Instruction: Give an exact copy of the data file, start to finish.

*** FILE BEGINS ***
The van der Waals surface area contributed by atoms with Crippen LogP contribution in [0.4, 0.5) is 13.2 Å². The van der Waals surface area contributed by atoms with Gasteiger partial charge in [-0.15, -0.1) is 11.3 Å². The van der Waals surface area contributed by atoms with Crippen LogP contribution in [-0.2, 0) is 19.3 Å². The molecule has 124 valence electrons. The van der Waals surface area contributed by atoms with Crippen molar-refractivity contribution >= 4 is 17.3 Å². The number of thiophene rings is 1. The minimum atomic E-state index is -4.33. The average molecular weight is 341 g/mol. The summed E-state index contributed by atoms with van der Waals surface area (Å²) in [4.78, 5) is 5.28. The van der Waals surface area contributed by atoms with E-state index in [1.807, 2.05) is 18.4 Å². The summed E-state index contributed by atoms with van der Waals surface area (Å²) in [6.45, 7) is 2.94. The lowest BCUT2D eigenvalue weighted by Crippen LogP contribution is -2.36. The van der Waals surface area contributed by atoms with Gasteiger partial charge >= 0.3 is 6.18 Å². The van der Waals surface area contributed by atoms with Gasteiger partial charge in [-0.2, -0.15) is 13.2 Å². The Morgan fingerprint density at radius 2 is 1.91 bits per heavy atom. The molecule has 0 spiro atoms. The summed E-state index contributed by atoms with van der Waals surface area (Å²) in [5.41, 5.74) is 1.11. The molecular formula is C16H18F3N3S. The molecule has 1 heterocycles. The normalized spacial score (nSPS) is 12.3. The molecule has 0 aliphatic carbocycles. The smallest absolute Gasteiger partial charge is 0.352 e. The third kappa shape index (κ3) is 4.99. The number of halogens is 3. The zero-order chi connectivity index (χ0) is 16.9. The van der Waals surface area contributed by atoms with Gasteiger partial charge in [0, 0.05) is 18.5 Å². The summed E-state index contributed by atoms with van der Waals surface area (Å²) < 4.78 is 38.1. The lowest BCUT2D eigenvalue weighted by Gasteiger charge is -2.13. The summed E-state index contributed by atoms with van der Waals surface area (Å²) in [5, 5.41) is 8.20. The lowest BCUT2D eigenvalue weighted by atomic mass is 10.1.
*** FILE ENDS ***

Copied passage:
The van der Waals surface area contributed by atoms with Crippen LogP contribution in [0.4, 0.5) is 13.2 Å². The van der Waals surface area contributed by atoms with Gasteiger partial charge in [-0.15, -0.1) is 11.3 Å². The van der Waals surface area contributed by atoms with Crippen LogP contribution in [-0.2, 0) is 19.3 Å². The molecule has 124 valence electrons. The van der Waals surface area contributed by atoms with Crippen molar-refractivity contribution >= 4 is 17.3 Å². The number of thiophene rings is 1. The minimum atomic E-state index is -4.33. The average molecular weight is 341 g/mol. The summed E-state index contributed by atoms with van der Waals surface area (Å²) in [4.78, 5) is 5.28. The van der Waals surface area contributed by atoms with E-state index in [1.807, 2.05) is 18.4 Å². The summed E-state index contributed by atoms with van der Waals surface area (Å²) in [6.45, 7) is 2.94. The lowest BCUT2D eigenvalue weighted by Crippen LogP contribution is -2.36. The van der Waals surface area contributed by atoms with Gasteiger partial charge >= 0.3 is 6.18 Å². The van der Waals surface area contributed by atoms with Gasteiger partial charge in [-0.2, -0.15) is 13.2 Å². The Morgan fingerprint density at radius 2 is 1.91 bits per heavy atom. The molecule has 0 spiro atoms. The summed E-state index contributed by atoms with van der Waals surface area (Å²) in [5.41, 5.74) is 1.11. The molecular formula is C16H18F3N3S. The molecule has 1 heterocycles. The normalized spacial score (nSPS) is 12.3. The molecule has 0 aliphatic carbocycles. The smallest absolute Gasteiger partial charge is 0.352 e. The third kappa shape index (κ3) is 4.99. The number of halogens is 3. The zero-order chi connectivity index (χ0) is 16.9. The van der Waals surface area contributed by atoms with Gasteiger partial charge in [0, 0.05) is 18.5 Å². The summed E-state index contributed by atoms with van der Waals surface area (Å²) < 4.78 is 38.1. The lowest BCUT2D eigenvalue weighted by Gasteiger charge is -2.13. The summed E-state index contributed by atoms with van der Waals surface area (Å²) in [5, 5.41) is 8.20. The lowest BCUT2D eigenvalue weighted by atomic mass is 10.1.